The recent replacement of Cabletron Systems co-founder, CEO and chairman Craig Benson with technology guru Piyush Patel marked a shift by the New Hampshire company - which, with poor financial results, has seen its stock price halved and then some during the past two years - to a more aggressive focus on emerging technologies. Patel, 43, was the CEO of start-up Yago Systems and the brains behind its Layer 3 device - a switch that also performs high-speed routing. Since Cabletron bought Yago in January 1998, the device has become the hottest product in Cabletron's 16-year history.
Patel recently spoke with IDG's Bob Wallace.
What markets and technologies do you see poised for the greatest growth?
We want to focus more and more on products for cable operators, the xDSL market and pushing our routing switch, which has caching and load balancing as a package with servers for Web-hosting operations.
Why do you think you're replacing Benson?
Craig is definitely on top of things, but with our success in Layer 3 [routing switches], he wanted to take the same energies and use them to drive other areas like Spectrum [network management], regular switching and service provider products.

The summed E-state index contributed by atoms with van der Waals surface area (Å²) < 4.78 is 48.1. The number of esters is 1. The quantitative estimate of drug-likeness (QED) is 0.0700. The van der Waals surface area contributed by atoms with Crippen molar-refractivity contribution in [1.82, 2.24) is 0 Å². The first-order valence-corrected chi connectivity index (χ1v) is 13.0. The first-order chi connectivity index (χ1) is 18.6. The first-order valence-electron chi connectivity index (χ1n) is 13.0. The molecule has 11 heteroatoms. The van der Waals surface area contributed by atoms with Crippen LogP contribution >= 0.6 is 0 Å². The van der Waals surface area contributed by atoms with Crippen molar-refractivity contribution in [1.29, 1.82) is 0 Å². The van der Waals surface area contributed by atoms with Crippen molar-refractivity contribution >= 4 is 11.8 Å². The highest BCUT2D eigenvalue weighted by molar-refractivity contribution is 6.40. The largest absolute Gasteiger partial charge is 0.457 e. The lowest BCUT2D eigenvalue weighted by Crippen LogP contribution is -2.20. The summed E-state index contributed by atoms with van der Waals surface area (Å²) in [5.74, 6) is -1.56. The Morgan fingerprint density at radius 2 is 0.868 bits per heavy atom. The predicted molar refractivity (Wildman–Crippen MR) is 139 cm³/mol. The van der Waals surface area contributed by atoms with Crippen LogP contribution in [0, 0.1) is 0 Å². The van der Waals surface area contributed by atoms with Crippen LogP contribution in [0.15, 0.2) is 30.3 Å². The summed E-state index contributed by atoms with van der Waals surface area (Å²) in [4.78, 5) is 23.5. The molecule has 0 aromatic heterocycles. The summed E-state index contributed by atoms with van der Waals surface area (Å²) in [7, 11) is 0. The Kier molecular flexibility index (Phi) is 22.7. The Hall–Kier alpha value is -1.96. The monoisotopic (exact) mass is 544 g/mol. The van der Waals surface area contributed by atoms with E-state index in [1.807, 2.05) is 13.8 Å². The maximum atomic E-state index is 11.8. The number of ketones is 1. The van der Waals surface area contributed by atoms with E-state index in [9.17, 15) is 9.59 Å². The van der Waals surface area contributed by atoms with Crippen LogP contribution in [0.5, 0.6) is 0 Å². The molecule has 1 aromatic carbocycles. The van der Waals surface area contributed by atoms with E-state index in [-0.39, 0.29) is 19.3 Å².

You've said you want to increase the focus on service providers. What does this mean to corporate users?
On the enterprise side, we fully plan on increasing our market presence. Our commitment will increase as we spend more aggressively in this area. It's our stronghold, and we will protect it.
What can you do with technology to improve enterprise products?
We'll be spending big in applying technology to increase . . . feeds and speeds on enterprise products, which will translate into lower prices.
What are the enterprise networking areas you're focusing most on?
Quality of service and policy-based management. The next big area for users will be supporting guaranteed quality for voice and video applications from the desktop to the [data centre]. The ability to set policies [for network usage] is another key area.
Will Cabletron still be known first as an equipment vendor?
A lot of work in the past has been on the hardware side, but we're looking to expand in network management software and professional services. We'll look for partners to develop applications to sit atop Spectrum and are considering either acquiring or taking a large equity stake in a professional services company.
What can you do to build your presence in the emerging converged voice/data market?
In the voice area, we will look to partner with large telecom companies to gain expertise on [traditional private branch exchanges] and their control software, while looking closely at promising start-ups for innovation.